World War II[edit]

During World War II, Amirian and his family dealt with Nazi occupation of the oil fields. All the men who ran the oil refineries were against the Nazi Regime, including Amirian. They were forced to supply the armies of Nazi General's Erwin Rommel, Friedrich Paulus, Hans-Jürgen Bernhard Theodor von Arnim, and Albert Kesselring with basic supplies, such as oil, gas, food, and water. The oil refineries also supplied the armies of the infamous Romanian Dictator Ion Antonescu. They also had to supply the German and Romanian forces during the Battle of Stalingrad. German Chancellor Adolf Hitler had received over 80% of his oil and gas supplies from Ploesti. Because of the major importance the Ghoukasian Oil Refineries and the other surrounding oil refineries had on the war, American President Franklin D. Roosevelt and British Prime Minister Winston Churchill worked with General Jacob E. Smart at the 1942 Casablanca Conference to discuss Operation Tidal Wave. Operation Tidal Wave was a massive air bombing of the Ploiești refineries by British and American Forces. Prime Minister Churchill called the Ploiești Refineries as "the taproot of German might,".The Operation left complete and utter destruction in Ploiești. During the day 200 British bombers raided the city and at night 178 American bombers would arrive. Close to 100 bombers would not return home. On the other hand, Amirian and his management team had to deal with the massive devastation after 40% of the fields were destroyed. After relentless bombardment from the Allied Forces, Hitler would turn his attention to the refineries in Baku.

Yet, the German's were able to rebuild the refineries. In a desperate attempt to destroy the heart of the German war machine, the Royal Air Force deployed 700 bombers to flatten the city. The British Empire had succeeded in finally destroying the refineries. This event took place a couple of days before the Jassy-Kishinev Offensive.

The Amirian Family in 1945. Top Row: Sebouh and Dro, Bottom Row: Siranoush, Christine, and Krikor.
Krikor Amirian in his office at George Mardikian Enterprises in 1957.
Mardikian had always said how he had worshiped Amirian.
Amirian and his wife Siranoush. This picture was taken in 1960, four years before Amirian's death
Amirian in front of Sebouh's home with his second grandchild, Christine. Sebouh is Amirian's second child.

On August 20, 1944, the Jassy-Kishinev Offensive was put into effect. The purpose of the operation was to liberate Romania from Nazi Occupation and overthrown the Dictatorship of Ion Antonescu. On August 23, as Soviet Troops were at the gates of Bucharest, the puppet government of His Majesty Michael I of Romania had overthrown and arrested Antonescu. On August 24, Romania, which included the Ghoukasian Oil Refineries, were liberated. It would not be until December 22, 1989, when Romania finally gained freedom from the Soviet Union.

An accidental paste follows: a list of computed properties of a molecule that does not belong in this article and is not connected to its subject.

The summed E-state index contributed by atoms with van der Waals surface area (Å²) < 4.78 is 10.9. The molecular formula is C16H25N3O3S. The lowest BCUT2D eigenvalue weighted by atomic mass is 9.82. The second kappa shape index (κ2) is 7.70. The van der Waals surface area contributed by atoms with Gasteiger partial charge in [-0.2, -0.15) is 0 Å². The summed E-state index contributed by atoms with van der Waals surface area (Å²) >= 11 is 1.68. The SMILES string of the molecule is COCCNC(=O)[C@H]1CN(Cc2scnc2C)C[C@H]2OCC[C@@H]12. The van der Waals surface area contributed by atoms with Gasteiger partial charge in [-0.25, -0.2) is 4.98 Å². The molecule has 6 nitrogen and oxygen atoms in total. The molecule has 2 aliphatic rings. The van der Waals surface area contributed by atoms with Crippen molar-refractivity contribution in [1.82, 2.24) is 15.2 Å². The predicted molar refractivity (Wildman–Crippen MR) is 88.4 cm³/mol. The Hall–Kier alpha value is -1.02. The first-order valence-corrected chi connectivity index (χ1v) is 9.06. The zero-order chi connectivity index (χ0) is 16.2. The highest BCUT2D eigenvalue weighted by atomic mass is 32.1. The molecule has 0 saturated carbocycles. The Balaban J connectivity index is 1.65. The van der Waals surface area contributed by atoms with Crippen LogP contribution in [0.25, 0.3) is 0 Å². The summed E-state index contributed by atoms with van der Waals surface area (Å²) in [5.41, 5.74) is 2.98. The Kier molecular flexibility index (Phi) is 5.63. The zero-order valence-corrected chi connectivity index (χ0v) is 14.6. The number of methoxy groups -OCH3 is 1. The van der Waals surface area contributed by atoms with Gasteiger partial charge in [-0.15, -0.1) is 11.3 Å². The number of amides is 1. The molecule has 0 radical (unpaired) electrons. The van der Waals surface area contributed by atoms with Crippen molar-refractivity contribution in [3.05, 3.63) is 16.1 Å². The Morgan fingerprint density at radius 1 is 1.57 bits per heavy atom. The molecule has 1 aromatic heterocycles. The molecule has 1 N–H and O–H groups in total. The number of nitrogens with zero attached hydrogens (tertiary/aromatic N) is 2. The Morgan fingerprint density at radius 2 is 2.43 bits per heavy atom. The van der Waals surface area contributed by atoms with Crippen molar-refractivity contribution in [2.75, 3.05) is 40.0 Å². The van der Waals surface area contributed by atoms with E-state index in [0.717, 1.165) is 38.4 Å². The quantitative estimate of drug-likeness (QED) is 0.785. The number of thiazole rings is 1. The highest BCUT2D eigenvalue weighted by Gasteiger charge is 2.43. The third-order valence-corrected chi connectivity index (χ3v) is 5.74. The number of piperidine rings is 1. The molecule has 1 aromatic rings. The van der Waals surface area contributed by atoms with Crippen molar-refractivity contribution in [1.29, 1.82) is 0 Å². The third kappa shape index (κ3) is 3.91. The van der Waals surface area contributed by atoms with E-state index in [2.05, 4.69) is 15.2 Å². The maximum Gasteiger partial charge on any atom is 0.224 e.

In 1941, General Dro had to leave the Ghoukasian Oil Refinery in order to create the Armenian Legion in the Wehrmacht. The Armenian Legion was a branch in the Wehrmacht that consisted mostly of former Armenian Prisoner's of War. They had fought for the restoration of Armenia from the Soviet Union. When Dro had left to create the Armenian Legion, he gave command of the Ghoukasian Oil Refineries to Amirian and Alexander Sharafian.

Post World War II[edit]

After the end of the war, Amirian and his family escaped to Austria and finally to Italy. When he arrived in Rome, he was reunited with his nephew George Mardikian. Amirian finally arrived in the United States in 1950, with his wife Siranoush and youngest child Dro. His two other children, Christine and Sebouh, had to wait five years until the first Displaced Person Act was finally passed and until the United States accepted their passports. Amirian finally gained his United States citizenship on May 7, 1957.

Later life[edit]

Amirian still continued his dedicated work in the Armenian community and the Armenian Revolutionary Federation, especially through his nephew, George Mardikian. He worked at George Mardikian's restaurant Omar Khayyam and also worked at George Mardikian Enterprises along with the famed Soghomon Tehlirian. Soghomon Tehlirian was a famous Armenian revolutionary who responsible for the assassination of the former Grand Vizier of the Ottoman Empire, Mehmed Talat Pasha. Tehlirian was acquitted by a German Court for the assassination on the charges of mental insanity. Amirian served as the official Armenian typist at George Mardikian Enterprises.

Amirian's three children also worked at Omar Khayyam's. In 1957, Amirian had retired from George Mardikian Enterprises and moved with his family to Los Angeles. Amirian spent the rest of his days spending time with his three children and his six grandchildren. He would also wrote hundreds of articles to Armenian Newspaper's across the country. Krikor Amirian died on August 1, 1964.

References[edit]

His works for the Armenian community can be found in his autobiography Memories, Armenian Prime Minister Simon Vratsian's book Along Life's Pathways; Antranig Chalabian's book DRO; George Mardikian's autobiography Song Of America; Manuk Krzulian’s article Dro, The Immortal Soldier of the Armenian Liberation Struggle; and Together We Go by Misag Torlakian. Amirian is survived by two of his three children, six grandchildren, and eleven great grandchildren. Amirian shall always be remembered as a dedicated Armenian who had fought for the Armenian cause.

Gallery[edit]

See also[edit]

References[edit]

  • Amirian, Krikor (1986). Memories
  • Mardikian, George (1955). Song of America
  • Vratsian, Simon (1960). Along Life's Pathway
  • Chalabian, Antranig (1988). Dro
  • Torlakian, Misag (1963). Together We Go
  • Krzulian, Manuk (2002). Dro, The Immortal Soldier of the Armenian Liberation Struggle